Editors' Picks: 20 of the Best Things to Do in Maryland!
The unofficial motto of Maryland is "the land of pleasant living" - and it is that, indeed.
There's not much you won't find here. From the Chesapeake Bay and waterways on the Eastern Shore that attract hunters and fishermen, to the glorious mountains in the western part of the state.
There's history, whether at Fort McHenry which played a role during the War of 1812 (and inspired the "Star Spangled Banner') or Antietam, site of a major Civil War battle. The cities of Annapolis and Baltimore provide plenty of cultural activities, while places like Easton and St. Michael's offer small-town charm.
Where to start? Here's our list of 20 cool things you must check out.
This award-winning public garden in Wheaton will let you savor spring in many different ways. Stroll among the Azalea Garden, Butterfly Garden, Fragrance Garden and many other beautiful sections spread across its 50 acres.
Situated within Baltimore's Inner Harbor, this fantastic aquarium features different "ecosystems," a rain forest exhibit and plenty of chances to observe feedings. Kids love this spot.
After the aquarium, stick around the Inner Harbor to explore a fabulous collection of historic ships, ranging from the USS Constellation that was first launched in 1797, to the submarine USS Torsk and more.
4. Wild ponies!
Assateague Island National Seashore has 37 miles of gorgeous beach but the real attraction has always been the wild ponies that roam the area (they've done so since the 1600s). Although it's a popular camping spot, just watch where you're pitching your tent.
Classic boats (and boat rides), music, crafts (decoy carving, anyone?) and food all come together in a celebration of Chesapeake Bay life.
Fort McHenry in Baltimore was where Francis Scott Key was inspired to later write The Star Spangled Banner. There are interesting tours and demonstrations of musket and artillery. Plus, a giant flag (of course).
Baltimore claims "The Sultan of Swat" as one of its favorite sons. The Babe Ruth Birthplace Museum features lots of memorabilia from the colorful life and career of one of the legendary boys of summer.
8. Ocean City
This beach town has been the summertime destination for decades. The historic boardwalk was built in 1902 and features everything a beach lover could want, from shops to amusement rides to night life. Don't forget to order some French fries doused in vinegar - it's an Ocean City staple.
Every August, the White Marlin Open brings ambitious fishermen together to see who can reel in the largest billfish. The prize money can reach into the millions, and competition is fierce. If you're not up for the fishing, catch the weigh-in at the docks in Ocean City.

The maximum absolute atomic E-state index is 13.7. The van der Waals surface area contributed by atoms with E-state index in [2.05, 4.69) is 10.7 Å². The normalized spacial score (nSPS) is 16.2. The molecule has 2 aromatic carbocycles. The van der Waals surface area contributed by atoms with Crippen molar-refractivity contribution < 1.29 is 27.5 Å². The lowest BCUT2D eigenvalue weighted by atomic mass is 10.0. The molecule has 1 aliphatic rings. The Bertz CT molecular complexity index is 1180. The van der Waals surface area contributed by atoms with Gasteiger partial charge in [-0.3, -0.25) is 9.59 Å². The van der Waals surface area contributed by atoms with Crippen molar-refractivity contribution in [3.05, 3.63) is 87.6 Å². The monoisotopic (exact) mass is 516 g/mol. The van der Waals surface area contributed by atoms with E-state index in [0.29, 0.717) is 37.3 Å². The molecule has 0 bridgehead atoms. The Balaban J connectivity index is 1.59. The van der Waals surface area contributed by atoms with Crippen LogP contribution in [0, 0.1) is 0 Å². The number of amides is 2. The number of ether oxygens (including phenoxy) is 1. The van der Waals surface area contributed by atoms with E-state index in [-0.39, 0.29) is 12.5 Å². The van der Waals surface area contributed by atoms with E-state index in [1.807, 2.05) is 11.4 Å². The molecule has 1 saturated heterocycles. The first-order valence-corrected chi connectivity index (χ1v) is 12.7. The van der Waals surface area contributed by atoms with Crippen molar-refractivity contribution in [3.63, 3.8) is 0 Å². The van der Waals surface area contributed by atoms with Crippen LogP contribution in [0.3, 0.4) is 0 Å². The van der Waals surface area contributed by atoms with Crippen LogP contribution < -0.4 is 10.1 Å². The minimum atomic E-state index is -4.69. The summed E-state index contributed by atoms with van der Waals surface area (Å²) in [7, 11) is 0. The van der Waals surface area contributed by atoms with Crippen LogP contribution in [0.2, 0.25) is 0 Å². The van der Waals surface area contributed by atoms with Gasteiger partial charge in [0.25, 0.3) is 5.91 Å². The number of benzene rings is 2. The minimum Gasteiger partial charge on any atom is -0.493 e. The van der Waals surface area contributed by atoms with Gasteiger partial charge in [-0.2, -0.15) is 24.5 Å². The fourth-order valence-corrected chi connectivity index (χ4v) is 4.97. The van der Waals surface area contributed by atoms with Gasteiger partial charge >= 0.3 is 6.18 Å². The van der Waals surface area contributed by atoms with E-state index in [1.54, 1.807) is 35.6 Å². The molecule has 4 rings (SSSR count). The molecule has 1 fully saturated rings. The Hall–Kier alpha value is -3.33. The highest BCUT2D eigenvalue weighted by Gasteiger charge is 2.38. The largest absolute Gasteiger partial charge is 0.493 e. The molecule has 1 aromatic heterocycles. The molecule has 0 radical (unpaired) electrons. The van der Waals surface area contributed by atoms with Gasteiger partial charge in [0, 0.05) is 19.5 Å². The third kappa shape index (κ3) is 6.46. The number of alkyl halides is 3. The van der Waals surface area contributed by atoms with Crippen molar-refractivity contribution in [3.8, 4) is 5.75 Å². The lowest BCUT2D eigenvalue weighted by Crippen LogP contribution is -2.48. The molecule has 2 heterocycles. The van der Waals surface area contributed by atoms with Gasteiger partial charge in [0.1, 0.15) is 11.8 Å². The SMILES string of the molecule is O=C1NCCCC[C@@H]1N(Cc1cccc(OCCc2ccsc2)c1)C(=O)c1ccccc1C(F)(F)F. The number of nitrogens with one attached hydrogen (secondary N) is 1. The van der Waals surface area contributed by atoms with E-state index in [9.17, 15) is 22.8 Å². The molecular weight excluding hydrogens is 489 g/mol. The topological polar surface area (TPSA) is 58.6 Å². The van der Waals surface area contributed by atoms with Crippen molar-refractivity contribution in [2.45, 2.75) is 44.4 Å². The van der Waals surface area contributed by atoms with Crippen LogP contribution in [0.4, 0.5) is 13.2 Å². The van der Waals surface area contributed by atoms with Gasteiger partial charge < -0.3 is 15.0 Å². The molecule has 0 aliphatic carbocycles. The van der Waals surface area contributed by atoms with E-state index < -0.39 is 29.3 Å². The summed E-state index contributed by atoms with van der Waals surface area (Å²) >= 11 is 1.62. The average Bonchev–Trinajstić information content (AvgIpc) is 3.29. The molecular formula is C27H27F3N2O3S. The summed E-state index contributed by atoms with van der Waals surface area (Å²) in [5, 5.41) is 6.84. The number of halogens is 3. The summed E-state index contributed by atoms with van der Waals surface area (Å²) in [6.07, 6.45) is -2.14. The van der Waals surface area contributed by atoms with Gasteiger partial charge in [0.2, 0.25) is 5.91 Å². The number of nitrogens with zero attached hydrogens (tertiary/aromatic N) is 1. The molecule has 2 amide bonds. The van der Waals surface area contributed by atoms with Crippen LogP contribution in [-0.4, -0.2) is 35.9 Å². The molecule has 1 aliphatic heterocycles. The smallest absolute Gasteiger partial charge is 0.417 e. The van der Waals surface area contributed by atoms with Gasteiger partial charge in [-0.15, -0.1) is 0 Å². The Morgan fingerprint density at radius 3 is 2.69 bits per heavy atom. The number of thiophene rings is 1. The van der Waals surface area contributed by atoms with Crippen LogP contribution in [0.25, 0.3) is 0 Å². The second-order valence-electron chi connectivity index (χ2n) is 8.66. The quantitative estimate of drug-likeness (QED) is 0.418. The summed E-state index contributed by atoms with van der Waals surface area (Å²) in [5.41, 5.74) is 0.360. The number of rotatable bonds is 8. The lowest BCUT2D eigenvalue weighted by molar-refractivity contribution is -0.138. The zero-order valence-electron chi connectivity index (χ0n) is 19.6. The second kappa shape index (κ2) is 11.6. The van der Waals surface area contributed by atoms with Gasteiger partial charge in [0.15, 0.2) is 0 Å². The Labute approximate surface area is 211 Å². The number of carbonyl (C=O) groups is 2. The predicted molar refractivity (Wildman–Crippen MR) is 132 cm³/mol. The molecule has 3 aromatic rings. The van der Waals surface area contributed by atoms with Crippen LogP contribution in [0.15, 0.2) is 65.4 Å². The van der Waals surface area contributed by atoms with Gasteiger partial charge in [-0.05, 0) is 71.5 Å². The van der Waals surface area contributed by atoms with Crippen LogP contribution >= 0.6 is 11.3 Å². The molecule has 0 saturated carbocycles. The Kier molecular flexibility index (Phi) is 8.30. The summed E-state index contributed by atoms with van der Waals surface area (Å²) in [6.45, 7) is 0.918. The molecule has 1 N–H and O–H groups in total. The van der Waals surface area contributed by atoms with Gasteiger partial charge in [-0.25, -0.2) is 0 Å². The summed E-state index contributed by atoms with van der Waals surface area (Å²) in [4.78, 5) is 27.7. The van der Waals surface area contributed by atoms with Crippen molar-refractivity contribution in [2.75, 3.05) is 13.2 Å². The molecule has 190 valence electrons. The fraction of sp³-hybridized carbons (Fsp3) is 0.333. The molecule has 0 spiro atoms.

Crisfield is known for its crabbing industry, from catching to packing them. Every Labor Day, 400 blue crabs compete to see who can cross the finish line first. There are also contests to see who can pick out the most cooked crabs the fastest.
11. Get your grog on
For decades, folks have visited the Renaissance Festival in Annapolis to experience life far - FAR - away from the 21st century. Stroll through a recreated village of the 16th century to watch artisans at work. See demonstrations of archery and jousting, and rip into a feast worthy of Henry VIII.
When it comes to leaf-peeping, western Maryland is pretty spectacular. But Travel + Leisure names one town in particular as the hands-down favorite: Oakland hosts its annual Autumn Glory Festival in October that gives access to foliage tours, exhibits, crafts and more.
13. St. Michaels
This historic town (dating back to the 1600s) on the Eastern Shore packs a ton of charm. Stop in to the Chesapeake Bay Maritime Museum, grab some seafood at one of many waterfront restaurants, and learn about the clever way the town fooled the British during the War of 1812.
Antietam National Battlefield is the site of what's considered one of the bloodiest battles of the Civil War: 23,000 people died in a single day. Around its September anniversary, there's a live-fire demonstration by Civil War re-enactors in Sharpsburg.
For nearly 50 years, this wildlife art show and festival in Easton has been a must-visit in Maryland. Besides incredible paintings, photos and sculptures, there are demonstrations of water-hunting dogs, duck-calling contests and much more.
Starting in 1829, the B&O Railroad became the first long-distance commercial railroad in America. This fascinating museum in Baltimore holds the most comprehensive collection of rail artifacts in the world. Kids and adults can spend hours delving into this amazing part of American history.
Although he was born in Boston, Edgar Allan Poe is closely associated with Baltimore, where he wrote many of his best-known works (like The Raven). Since 1949, it's become a tradition to celebrate his January 19 birthday at his final resting place at Westminster Hall & Burying Grounds, usually with a swig of cognac.
The Blackwater Refuge supports and protects one of the largest breeding populations of bald eagles in America. The Eagle Festival, held in March in Cambridge, lets you go on a prowl to spot them in the wild - along with falcons, hawks and other magnificent birds of prey.
The Western Maryland Scenic Railroad in Cumberland is one of the best ways to see the Maryland mountainside - and winter is one of the best times, when foliage doesn't block the view. Bring your camera for some breathtaking shots.
During the holiday season, the Annmarie Sculpture Garden in Solomons sparkles with light in this award-winning annual tradition. Stroll through a protected path, where you'll encounter princesses, mythical beasts, dinosaurs and more - all made out of light.